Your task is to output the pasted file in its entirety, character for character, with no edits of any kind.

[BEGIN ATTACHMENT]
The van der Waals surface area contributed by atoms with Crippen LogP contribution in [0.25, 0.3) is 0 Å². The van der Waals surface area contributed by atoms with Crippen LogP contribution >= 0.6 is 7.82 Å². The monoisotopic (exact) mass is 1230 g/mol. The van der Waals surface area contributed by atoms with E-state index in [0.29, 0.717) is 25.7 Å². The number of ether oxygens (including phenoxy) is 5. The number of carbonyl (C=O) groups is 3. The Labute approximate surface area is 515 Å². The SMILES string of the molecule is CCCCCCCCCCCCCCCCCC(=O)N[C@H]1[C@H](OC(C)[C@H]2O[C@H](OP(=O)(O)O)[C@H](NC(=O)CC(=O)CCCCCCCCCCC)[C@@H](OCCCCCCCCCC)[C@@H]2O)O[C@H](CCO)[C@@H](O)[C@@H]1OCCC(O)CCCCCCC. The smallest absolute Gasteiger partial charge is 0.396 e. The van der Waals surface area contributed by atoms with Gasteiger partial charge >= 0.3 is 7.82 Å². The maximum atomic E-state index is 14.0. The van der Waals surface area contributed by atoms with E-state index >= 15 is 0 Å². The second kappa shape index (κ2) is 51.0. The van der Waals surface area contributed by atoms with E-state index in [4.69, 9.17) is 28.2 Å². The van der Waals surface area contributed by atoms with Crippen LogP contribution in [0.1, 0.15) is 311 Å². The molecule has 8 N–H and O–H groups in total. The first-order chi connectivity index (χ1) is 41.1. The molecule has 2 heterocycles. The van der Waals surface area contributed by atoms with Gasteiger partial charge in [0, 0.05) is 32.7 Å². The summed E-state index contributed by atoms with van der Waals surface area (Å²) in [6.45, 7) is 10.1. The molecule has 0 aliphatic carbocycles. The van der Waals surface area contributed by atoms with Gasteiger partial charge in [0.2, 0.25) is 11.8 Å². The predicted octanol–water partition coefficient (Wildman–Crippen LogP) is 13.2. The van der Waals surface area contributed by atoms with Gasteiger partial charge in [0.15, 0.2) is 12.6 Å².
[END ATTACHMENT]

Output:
The van der Waals surface area contributed by atoms with Crippen LogP contribution in [0.25, 0.3) is 0 Å². The van der Waals surface area contributed by atoms with Crippen LogP contribution >= 0.6 is 7.82 Å². The monoisotopic (exact) mass is 1230 g/mol. The van der Waals surface area contributed by atoms with E-state index in [0.29, 0.717) is 25.7 Å². The number of ether oxygens (including phenoxy) is 5. The number of carbonyl (C=O) groups is 3. The Labute approximate surface area is 515 Å². The SMILES string of the molecule is CCCCCCCCCCCCCCCCCC(=O)N[C@H]1[C@H](OC(C)[C@H]2O[C@H](OP(=O)(O)O)[C@H](NC(=O)CC(=O)CCCCCCCCCCC)[C@@H](OCCCCCCCCCC)[C@@H]2O)O[C@H](CCO)[C@@H](O)[C@@H]1OCCC(O)CCCCCCC. The smallest absolute Gasteiger partial charge is 0.396 e. The van der Waals surface area contributed by atoms with Gasteiger partial charge >= 0.3 is 7.82 Å². The maximum atomic E-state index is 14.0. The van der Waals surface area contributed by atoms with E-state index >= 15 is 0 Å². The second kappa shape index (κ2) is 51.0. The van der Waals surface area contributed by atoms with E-state index in [4.69, 9.17) is 28.2 Å². The van der Waals surface area contributed by atoms with Crippen LogP contribution in [0.1, 0.15) is 311 Å². The molecule has 8 N–H and O–H groups in total. The first-order chi connectivity index (χ1) is 41.1. The molecule has 2 heterocycles. The van der Waals surface area contributed by atoms with Gasteiger partial charge in [0, 0.05) is 32.7 Å². The summed E-state index contributed by atoms with van der Waals surface area (Å²) in [6.45, 7) is 10.1. The molecule has 0 aliphatic carbocycles. The van der Waals surface area contributed by atoms with Gasteiger partial charge in [0.2, 0.25) is 11.8 Å². The predicted octanol–water partition coefficient (Wildman–Crippen LogP) is 13.2. The van der Waals surface area contributed by atoms with Gasteiger partial charge in [0.15, 0.2) is 12.6 Å².